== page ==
Throughout my trip, I’ve tried to find a way to make sense of this dissatisfaction, disoriention I felt.  There’s nothing “wrong” with luxury — but it’s not my preference.  And I realized that I have a harder time being fully present when there is so much abundance, so much comfort — it creates an expectation of happiness when my being is more contrary than that. I am happiest when riding or hiking hard, then having simple quick meal in my riding clothes and then crawling into bed.  I don’t always want a carefully planned four course meal that takes two hours and requires conversation, especially not after a full day.

There was someone on my trip in Sri Lanka who was another clue to why I feel “off” in these spaces.  My Russian friend in the UK is a profoundly “silver lining” person.  She was encouraging when I felt unable to keep cycling, and extremely kind. She relished good egg rottis by the side of the road, and sought out massage in every possible venue, coming back fully relaxed, shining.  I admired her ability to be so grateful and appreciative of everything around her. And yet — it also made me feel contrary.  Because as grateful as I am for having the privilege to travel, to have the physical body that makes it possible, I felt in that space with her a lack of permission to find it hard, to acknowledge that my body was sore.  Couldn’t be cranky and upset that I lost my glasses.  (My Russian friend’s response to my lost glasses was “Yay — now you can get new ones!”  Well yes, but I liked those ones,  it will be a massive pain in the ass, cost me $1200 and take at least a month from now, and meantime I’m wearing my backup glasses that are completely inappropriate for cycling and can’t read with.  And I’m annoyed at myself for being such an idiot for leaving them in the bathroom at our last lunch stop.  Some things ARE upsetting).

So this dissatisfaction is about modes of travel, and why I travel, but it’s about a lot more than that.  I think I travel because I want to find ways to be present to what is, to find the essence of what I need, to test myself and strengthen myself while opening up to the new. Fancy hotels insulate you from the world around you, and they also create a tiny eco-system of needs and (dis)satisfaction.  I feel free-er, more centred, when I am on my own, where I feel a weave with the world I am in, not buffered from it by a huge buffet and a “room boy.”

I think, at heart, I travel to be alone with myself, in a new world.  This bike trip started out with three others, then six more joined us.  I liked all of them — but realized this is not really for me.  Every meal is in company, every move is in unison.  Riding with others, I feel pressure to ride too fast to stop and look when there is a snake in the road, to fish my phone out of my camelback to take a lot of photos.  I feel mildly shamed for being tired (and two decades older than almost everyone else), for needing food reasonably soon after a 100km ride. When  “This is beautiful but I found it hard and I’m tired” is met with “I didn’t,” there’s not much room for the shared wonder of having accomplished it.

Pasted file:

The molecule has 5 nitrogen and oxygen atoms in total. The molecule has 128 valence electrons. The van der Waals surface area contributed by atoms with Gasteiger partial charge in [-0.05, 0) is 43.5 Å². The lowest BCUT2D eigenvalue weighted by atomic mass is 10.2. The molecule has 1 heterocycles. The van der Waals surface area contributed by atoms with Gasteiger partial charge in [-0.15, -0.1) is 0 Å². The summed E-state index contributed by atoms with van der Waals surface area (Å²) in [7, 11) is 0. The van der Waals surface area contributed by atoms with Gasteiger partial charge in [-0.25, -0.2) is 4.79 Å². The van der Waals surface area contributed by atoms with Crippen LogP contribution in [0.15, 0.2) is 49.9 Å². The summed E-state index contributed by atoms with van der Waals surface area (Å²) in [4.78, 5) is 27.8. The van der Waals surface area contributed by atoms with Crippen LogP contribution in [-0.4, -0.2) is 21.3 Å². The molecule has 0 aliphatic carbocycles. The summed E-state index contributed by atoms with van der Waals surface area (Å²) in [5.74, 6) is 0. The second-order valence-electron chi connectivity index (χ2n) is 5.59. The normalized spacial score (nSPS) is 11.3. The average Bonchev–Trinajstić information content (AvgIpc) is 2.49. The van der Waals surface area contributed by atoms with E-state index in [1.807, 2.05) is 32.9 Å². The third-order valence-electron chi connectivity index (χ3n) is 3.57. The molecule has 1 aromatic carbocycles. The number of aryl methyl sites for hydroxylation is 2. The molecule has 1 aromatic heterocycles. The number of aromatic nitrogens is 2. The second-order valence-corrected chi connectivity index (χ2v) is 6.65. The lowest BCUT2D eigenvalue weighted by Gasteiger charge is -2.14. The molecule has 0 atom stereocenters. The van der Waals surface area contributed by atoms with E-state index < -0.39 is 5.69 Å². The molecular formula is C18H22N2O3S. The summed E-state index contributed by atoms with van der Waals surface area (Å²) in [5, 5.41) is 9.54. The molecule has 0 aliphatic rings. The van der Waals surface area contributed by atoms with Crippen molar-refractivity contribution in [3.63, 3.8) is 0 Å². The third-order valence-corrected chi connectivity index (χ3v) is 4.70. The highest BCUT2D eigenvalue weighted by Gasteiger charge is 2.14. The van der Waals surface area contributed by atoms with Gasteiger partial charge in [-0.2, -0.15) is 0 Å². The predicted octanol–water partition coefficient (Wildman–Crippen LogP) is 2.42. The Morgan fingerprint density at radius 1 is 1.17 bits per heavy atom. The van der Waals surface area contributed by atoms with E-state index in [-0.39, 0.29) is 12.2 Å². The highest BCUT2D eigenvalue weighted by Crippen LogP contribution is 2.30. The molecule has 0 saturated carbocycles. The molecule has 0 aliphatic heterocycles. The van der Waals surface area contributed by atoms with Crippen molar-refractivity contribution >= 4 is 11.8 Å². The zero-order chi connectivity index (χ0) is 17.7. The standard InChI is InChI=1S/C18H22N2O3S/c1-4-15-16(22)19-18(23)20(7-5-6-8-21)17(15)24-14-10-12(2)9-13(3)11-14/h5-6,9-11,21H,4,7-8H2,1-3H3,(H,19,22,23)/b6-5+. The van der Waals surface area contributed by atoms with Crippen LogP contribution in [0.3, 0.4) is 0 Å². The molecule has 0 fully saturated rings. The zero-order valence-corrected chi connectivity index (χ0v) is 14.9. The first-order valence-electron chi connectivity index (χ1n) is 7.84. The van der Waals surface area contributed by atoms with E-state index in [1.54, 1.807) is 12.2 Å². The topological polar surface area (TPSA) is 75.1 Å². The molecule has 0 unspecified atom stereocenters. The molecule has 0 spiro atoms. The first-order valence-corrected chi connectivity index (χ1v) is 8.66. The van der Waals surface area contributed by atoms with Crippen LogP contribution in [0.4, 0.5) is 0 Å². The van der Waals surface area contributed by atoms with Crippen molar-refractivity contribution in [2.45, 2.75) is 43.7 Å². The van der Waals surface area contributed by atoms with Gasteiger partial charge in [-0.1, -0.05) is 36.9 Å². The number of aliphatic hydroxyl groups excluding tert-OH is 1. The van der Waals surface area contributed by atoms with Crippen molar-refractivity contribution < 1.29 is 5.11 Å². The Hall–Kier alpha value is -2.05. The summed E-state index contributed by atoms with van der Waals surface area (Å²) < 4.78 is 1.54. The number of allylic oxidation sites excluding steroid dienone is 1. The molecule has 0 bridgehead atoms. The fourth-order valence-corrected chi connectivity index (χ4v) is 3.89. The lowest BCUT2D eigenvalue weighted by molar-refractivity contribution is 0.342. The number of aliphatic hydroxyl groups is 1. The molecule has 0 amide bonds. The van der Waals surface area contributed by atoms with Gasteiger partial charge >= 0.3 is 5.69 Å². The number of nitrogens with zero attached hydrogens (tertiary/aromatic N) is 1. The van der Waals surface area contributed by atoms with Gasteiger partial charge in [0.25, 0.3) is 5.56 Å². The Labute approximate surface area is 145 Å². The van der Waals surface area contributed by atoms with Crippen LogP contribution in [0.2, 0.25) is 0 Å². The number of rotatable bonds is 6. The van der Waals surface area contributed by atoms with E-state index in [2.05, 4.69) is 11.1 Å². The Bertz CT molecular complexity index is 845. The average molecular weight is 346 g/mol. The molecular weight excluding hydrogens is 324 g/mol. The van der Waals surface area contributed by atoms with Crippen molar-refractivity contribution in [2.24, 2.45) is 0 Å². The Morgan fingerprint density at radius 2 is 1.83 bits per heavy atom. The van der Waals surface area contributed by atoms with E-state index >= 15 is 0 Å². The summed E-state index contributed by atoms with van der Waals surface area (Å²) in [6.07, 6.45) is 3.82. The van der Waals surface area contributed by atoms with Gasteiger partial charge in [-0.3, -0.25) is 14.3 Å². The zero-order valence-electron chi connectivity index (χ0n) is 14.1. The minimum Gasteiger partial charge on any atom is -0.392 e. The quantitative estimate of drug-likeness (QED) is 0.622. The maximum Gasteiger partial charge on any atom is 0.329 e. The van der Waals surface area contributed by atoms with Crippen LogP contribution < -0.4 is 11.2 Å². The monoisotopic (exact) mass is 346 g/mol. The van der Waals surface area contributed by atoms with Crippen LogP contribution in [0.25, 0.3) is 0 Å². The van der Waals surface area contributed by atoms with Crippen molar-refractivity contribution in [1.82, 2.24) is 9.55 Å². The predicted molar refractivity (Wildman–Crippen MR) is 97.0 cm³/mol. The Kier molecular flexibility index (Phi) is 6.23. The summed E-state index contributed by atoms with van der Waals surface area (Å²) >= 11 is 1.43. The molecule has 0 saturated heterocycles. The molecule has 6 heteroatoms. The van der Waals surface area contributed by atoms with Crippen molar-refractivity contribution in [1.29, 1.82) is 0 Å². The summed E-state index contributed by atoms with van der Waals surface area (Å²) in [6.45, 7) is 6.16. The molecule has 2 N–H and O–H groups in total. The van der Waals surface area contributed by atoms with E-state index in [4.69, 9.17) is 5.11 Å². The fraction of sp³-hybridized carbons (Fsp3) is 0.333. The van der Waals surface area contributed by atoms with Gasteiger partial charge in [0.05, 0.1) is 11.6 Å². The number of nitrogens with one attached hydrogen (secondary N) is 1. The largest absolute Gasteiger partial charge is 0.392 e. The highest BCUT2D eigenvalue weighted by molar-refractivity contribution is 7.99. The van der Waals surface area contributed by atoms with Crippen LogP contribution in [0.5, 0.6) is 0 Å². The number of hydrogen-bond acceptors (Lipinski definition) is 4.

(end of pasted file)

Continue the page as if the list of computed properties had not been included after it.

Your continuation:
I realize that all of this sounds like a massive complaint when it looks to the outside world that I have had a stunning, unusual experience and should be grateful for it.  And I am. I am grateful for riding through the mountains of Sri Lanka, through the tea plantations, dipping into the fancy beach resort world.  And I feel grateful that I had such good people on my trip. But I am also realizing that this kind of travel doesn’t satisfy the essence of why I travel at this point in my life.  

I think, at heart, this kind of travel is about temporary escape from one’s real life, work life.  But what I need when I am not working is unplanned days that flow in a rhythm I don’t have time for when I’m home, about wandering and discovering things, about liminal creative space where I sit in the edge between being somewhere and not quite knowing what to expect.  And I need to move my body in those spaces. Fancy hotels and organized trips have preset expectations, and the experience is mediated through those, not the possibility of wandering off on a new path, discovering a restaurant or cafe, watching the street for an hour, a conversation with someone new.  In the airport in Vientiane yesterday, I struck up a conversation with a young French woman traveling on her own for 3 months, guitar on her back.  She was full of delight and openness to the world. When we reached Luang Prabang, I paid for our taxi downtown, protecting her savings enough for at least one more meal on her trip. I felt like I was where I was supposed to be.

The second part of my trip in Laos is another bike trip, a much shorter one.  The hotels are simpler than in Sri Lanka, and my own expectations are clearer. And I have the understanding now of my need for quiet, riding alone, taking the time I need to feel where I am.  I will be in it differently.   And think differently about future trips. 

Coda: after I wrote this, I spent the afternoon wandering around, then went for a short, slow run before dinner. As I ran a group of young Aussies passed me toiling on rickety guesthouse bikes, on their way to a dinner river boat ride. “Are you on holiday?” called out one. “Yes” I said. “Then why are you exercising??! We should buy you a drink!” 

Holiday. Travel. Me.